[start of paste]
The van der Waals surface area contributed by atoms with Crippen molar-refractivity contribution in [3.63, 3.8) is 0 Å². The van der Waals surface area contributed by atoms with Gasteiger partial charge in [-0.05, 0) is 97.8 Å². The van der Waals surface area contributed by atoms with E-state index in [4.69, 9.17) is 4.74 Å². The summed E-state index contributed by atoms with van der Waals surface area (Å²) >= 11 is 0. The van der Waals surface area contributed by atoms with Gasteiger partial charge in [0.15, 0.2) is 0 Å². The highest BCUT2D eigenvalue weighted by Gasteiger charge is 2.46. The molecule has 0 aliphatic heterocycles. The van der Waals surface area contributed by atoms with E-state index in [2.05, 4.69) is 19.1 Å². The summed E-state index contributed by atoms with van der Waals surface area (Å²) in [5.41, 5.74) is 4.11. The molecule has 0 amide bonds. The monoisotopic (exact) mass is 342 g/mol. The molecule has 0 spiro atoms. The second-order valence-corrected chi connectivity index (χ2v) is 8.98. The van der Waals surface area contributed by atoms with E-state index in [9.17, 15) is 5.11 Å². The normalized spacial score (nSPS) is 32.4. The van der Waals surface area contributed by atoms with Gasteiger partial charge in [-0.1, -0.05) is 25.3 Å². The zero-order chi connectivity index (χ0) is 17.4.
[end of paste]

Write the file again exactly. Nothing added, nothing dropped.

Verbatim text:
The van der Waals surface area contributed by atoms with Crippen molar-refractivity contribution in [3.63, 3.8) is 0 Å². The van der Waals surface area contributed by atoms with Gasteiger partial charge in [-0.05, 0) is 97.8 Å². The van der Waals surface area contributed by atoms with E-state index in [4.69, 9.17) is 4.74 Å². The summed E-state index contributed by atoms with van der Waals surface area (Å²) >= 11 is 0. The van der Waals surface area contributed by atoms with Gasteiger partial charge in [0.15, 0.2) is 0 Å². The highest BCUT2D eigenvalue weighted by Gasteiger charge is 2.46. The molecule has 0 aliphatic heterocycles. The van der Waals surface area contributed by atoms with E-state index in [2.05, 4.69) is 19.1 Å². The summed E-state index contributed by atoms with van der Waals surface area (Å²) in [5.41, 5.74) is 4.11. The molecule has 0 amide bonds. The monoisotopic (exact) mass is 342 g/mol. The molecule has 0 spiro atoms. The second-order valence-corrected chi connectivity index (χ2v) is 8.98. The van der Waals surface area contributed by atoms with E-state index in [9.17, 15) is 5.11 Å². The normalized spacial score (nSPS) is 32.4. The van der Waals surface area contributed by atoms with Gasteiger partial charge in [-0.1, -0.05) is 25.3 Å². The zero-order chi connectivity index (χ0) is 17.4.